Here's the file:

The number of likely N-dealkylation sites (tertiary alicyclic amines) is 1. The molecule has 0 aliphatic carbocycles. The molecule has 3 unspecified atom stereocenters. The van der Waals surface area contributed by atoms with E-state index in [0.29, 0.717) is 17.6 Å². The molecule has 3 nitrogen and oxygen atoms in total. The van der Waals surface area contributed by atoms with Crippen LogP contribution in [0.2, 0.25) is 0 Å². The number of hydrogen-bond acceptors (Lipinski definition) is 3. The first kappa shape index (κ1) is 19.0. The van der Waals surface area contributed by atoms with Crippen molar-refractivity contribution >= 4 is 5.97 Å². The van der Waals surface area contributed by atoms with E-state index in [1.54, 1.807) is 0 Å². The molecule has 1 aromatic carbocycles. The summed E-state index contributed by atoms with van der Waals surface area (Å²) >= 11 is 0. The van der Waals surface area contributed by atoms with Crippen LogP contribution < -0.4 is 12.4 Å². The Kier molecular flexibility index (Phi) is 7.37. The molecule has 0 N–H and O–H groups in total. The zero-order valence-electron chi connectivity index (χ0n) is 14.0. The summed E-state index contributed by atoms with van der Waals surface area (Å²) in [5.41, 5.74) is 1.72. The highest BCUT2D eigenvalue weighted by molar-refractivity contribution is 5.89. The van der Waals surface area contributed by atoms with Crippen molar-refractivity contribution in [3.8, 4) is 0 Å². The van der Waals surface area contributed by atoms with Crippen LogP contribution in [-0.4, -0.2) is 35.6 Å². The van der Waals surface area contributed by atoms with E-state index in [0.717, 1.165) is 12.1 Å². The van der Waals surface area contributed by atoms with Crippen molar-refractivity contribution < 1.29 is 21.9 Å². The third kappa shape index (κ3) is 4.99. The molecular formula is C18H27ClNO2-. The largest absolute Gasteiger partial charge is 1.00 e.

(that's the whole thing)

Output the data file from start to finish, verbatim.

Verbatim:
The number of likely N-dealkylation sites (tertiary alicyclic amines) is 1. The molecule has 0 aliphatic carbocycles. The molecule has 3 unspecified atom stereocenters. The van der Waals surface area contributed by atoms with E-state index in [0.29, 0.717) is 17.6 Å². The molecule has 3 nitrogen and oxygen atoms in total. The van der Waals surface area contributed by atoms with Crippen LogP contribution in [0.2, 0.25) is 0 Å². The number of hydrogen-bond acceptors (Lipinski definition) is 3. The first kappa shape index (κ1) is 19.0. The van der Waals surface area contributed by atoms with Crippen molar-refractivity contribution >= 4 is 5.97 Å². The van der Waals surface area contributed by atoms with E-state index in [1.54, 1.807) is 0 Å². The molecule has 1 aromatic carbocycles. The summed E-state index contributed by atoms with van der Waals surface area (Å²) >= 11 is 0. The van der Waals surface area contributed by atoms with Crippen LogP contribution < -0.4 is 12.4 Å². The Kier molecular flexibility index (Phi) is 7.37. The molecule has 0 N–H and O–H groups in total. The zero-order valence-electron chi connectivity index (χ0n) is 14.0. The summed E-state index contributed by atoms with van der Waals surface area (Å²) in [5.41, 5.74) is 1.72. The highest BCUT2D eigenvalue weighted by molar-refractivity contribution is 5.89. The van der Waals surface area contributed by atoms with Crippen molar-refractivity contribution in [3.8, 4) is 0 Å². The van der Waals surface area contributed by atoms with Crippen LogP contribution in [-0.4, -0.2) is 35.6 Å². The van der Waals surface area contributed by atoms with E-state index in [0.717, 1.165) is 12.1 Å². The van der Waals surface area contributed by atoms with Crippen molar-refractivity contribution < 1.29 is 21.9 Å². The third kappa shape index (κ3) is 4.99. The molecular formula is C18H27ClNO2-. The largest absolute Gasteiger partial charge is 1.00 e.